Tell us a little about yourself and your background?
My name is Ashlyn Drewek. I live in northern Illinois with my husband and my daughter. I have degrees in American History, but my actual day job is being a first responder. So I channel all of my odd loves, like history, and literature, and macabre things into my writing.
How do you make time to write?
It’s hard, especially when you work full time and have a family. When it’s slow at work, I squeeze in as much as I can. I also try to get some of it done either before my daughter wakes up or after she goes to sleep. Even if I’m not physically writing, I’m usually plotting in my head or figuring out scenes, so when I do get time at the computer, I can get it all out quickly.
Do you believe in writer’s block?
Yes, and no. I know what it’s like to not be inspired to write, but know you have to do it anyway. I also know what it’s like to have a vague concept/idea for a story or a character or a plot-line and you just have no freaking clue how to weave everything together to get your point across. That’s why I tend to have multiple stories going at once, so if I’m stuck on one, I can bounce to another and at least be productive in some sort of way.
Tell us a bit about the genre you write and why you love it.
At the heart of it all, I’m a romance writer. I love the interaction between couples, the push, the pull. I love all the warm fuzzies that go along with the newness of a relationship. But, more specifically, I write dark romance. Hallmark will never make one of my books into a movie, that’s for sure. I write about the paranormal, murderers, and mentally ill characters. I love tortured characters and “love” is the ultimate torture method.
How are you publishing your recent book and why? (*e.g. Indie, traditional)
Indie all the way. I am too, um, controlling shall we say, to turn my book baby over to an agency. I like working with my cover designer and formatting my own books and all of the behind-the-scenes work that goes along with it. Plus, the larger royalty payment is nice too.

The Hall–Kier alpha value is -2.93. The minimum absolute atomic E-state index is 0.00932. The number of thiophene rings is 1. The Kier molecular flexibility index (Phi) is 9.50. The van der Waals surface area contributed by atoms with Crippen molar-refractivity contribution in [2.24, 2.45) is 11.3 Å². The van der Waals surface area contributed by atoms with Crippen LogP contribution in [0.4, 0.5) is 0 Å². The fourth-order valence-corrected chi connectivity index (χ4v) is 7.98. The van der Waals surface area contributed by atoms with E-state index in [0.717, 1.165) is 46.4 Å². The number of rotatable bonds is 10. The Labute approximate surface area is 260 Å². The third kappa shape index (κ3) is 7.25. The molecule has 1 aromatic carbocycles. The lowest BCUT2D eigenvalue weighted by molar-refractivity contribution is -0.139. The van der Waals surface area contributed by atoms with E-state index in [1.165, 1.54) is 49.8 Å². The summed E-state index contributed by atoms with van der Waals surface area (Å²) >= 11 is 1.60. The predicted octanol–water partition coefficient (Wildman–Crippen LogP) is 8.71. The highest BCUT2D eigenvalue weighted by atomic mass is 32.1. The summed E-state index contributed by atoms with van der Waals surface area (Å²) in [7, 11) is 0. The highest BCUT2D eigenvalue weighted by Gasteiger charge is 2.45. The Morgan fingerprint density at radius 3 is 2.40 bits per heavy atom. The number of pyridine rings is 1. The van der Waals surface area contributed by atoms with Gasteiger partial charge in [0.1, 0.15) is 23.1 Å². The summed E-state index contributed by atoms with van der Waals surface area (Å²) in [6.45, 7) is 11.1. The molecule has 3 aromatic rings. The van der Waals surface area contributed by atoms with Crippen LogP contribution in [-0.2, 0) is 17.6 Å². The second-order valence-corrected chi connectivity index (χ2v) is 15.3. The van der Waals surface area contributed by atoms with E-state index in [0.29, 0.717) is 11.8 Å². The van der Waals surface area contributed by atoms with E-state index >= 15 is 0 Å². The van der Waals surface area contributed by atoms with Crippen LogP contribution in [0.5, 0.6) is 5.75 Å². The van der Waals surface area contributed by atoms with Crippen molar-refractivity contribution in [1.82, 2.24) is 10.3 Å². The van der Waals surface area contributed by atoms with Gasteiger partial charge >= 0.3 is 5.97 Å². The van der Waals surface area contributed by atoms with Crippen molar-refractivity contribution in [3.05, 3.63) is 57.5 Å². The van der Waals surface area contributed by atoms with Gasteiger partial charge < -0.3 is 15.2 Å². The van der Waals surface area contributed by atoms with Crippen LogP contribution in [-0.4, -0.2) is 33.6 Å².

Are you an Introvert or Extrovert?
Introvert. It’s great for the actual writing part. I’m quite comfortable sitting at a computer, whiling away the hours making up stories. Being an introvert only becomes an “issue” when it comes to promoting my work. I have a hard time “selling myself,” so that is something I’m working on.
What is your favorite motivational phrase?
“To write something you have to risk making a fool of yourself.”~Anne Rice
What advice would you give to aspiring writers?
Do it! Don’t hold back. Write your first copy for yourself. Do NOT edit it until it’s finished. Be as crazy and outlandish and terrible as you want. Then, with each successive round of edits, tighten it up and polish it and present your originality to the world. There is literally an audience for every type of book, but you’ll never know if you don’t put your work out there for people to find.
Where can readers find you on the World Wide Web?
Do you have an excerpt you’d like to share with us?
From THE MYSTERY OF LEANDER WELLES, a dark, psychological romance about a criminal psychiatrist who falls in love with her patient.
“It’s ok to be afraid sometimes. Everyone has fears. It’s not a weakness. It’s human — a natural response to the threat of danger programmed into us over a millennia.”
He tilted his head, considering me. “What are you afraid of, Doctor?”
Blinking, my brows furrowed. I supposed I walked right into that one. “I don’t know. The usual things I guess. Snakes.”
He smirked. “That’s a phobia.”
Damn it. Leave it to Leander to know the difference. “You tell me since you’re so perceptive.”
Nodding, I motioned for him to continue. I wanted to see how clever he thought he was.
He leaned forward, his exquisite gaze fixed on mine. “Surrender.”
The hair on the back of my neck stood up and my breath caught in my throat. “The last time we talked about surrender, we were talking about suicide. Are you having suicidal ideations again?”
He jumped to his feet. I stood just as swiftly, blocking his path. He moved in the other direction. I sidestepped with him, putting my hands up to help keep him from escaping. He could have easily shoved me away, but something about his mood this morning told me he wouldn’t.
“Let me see your arms, Leander.”
He scowled yet remained where he was.
I reached for his left wrist and touched it gently, hoping he didn’t explode. He let me lift his arm and take out the silver cuff-link, flinching only when I began pushing the sleeve out of my way. His chest rose and fell in quick succession the higher the fabric went. There were no new marks on his arms, just dozens of old scars.
I repeated the process on his other arm, satisfied to find fewer scars than the first. None of them were fresh. Nevertheless, I didn’t feel a sense of relief. “Are you cutting somewhere else? Somewhere you think I won’t look?”
“Would you like me to undress for you?” His words were so soft that if they weren’t being uttered near my ear, I might not have heard him.
“That’s—” I cleared my throat, staring straight ahead at the smooth whiteness of his throat. It was safer than looking up at his mouth or his eyes. “That’s not necessary.”
“I didn’t ask if it was necessary.” His fingertips grazed the side of my hand, trailing down the length of my pinky. He toyed with the very edges of my fingers, sending a spasm of yearning through me. The memory of his body against mine came back, along with the butterflies dive-bombing my stomach.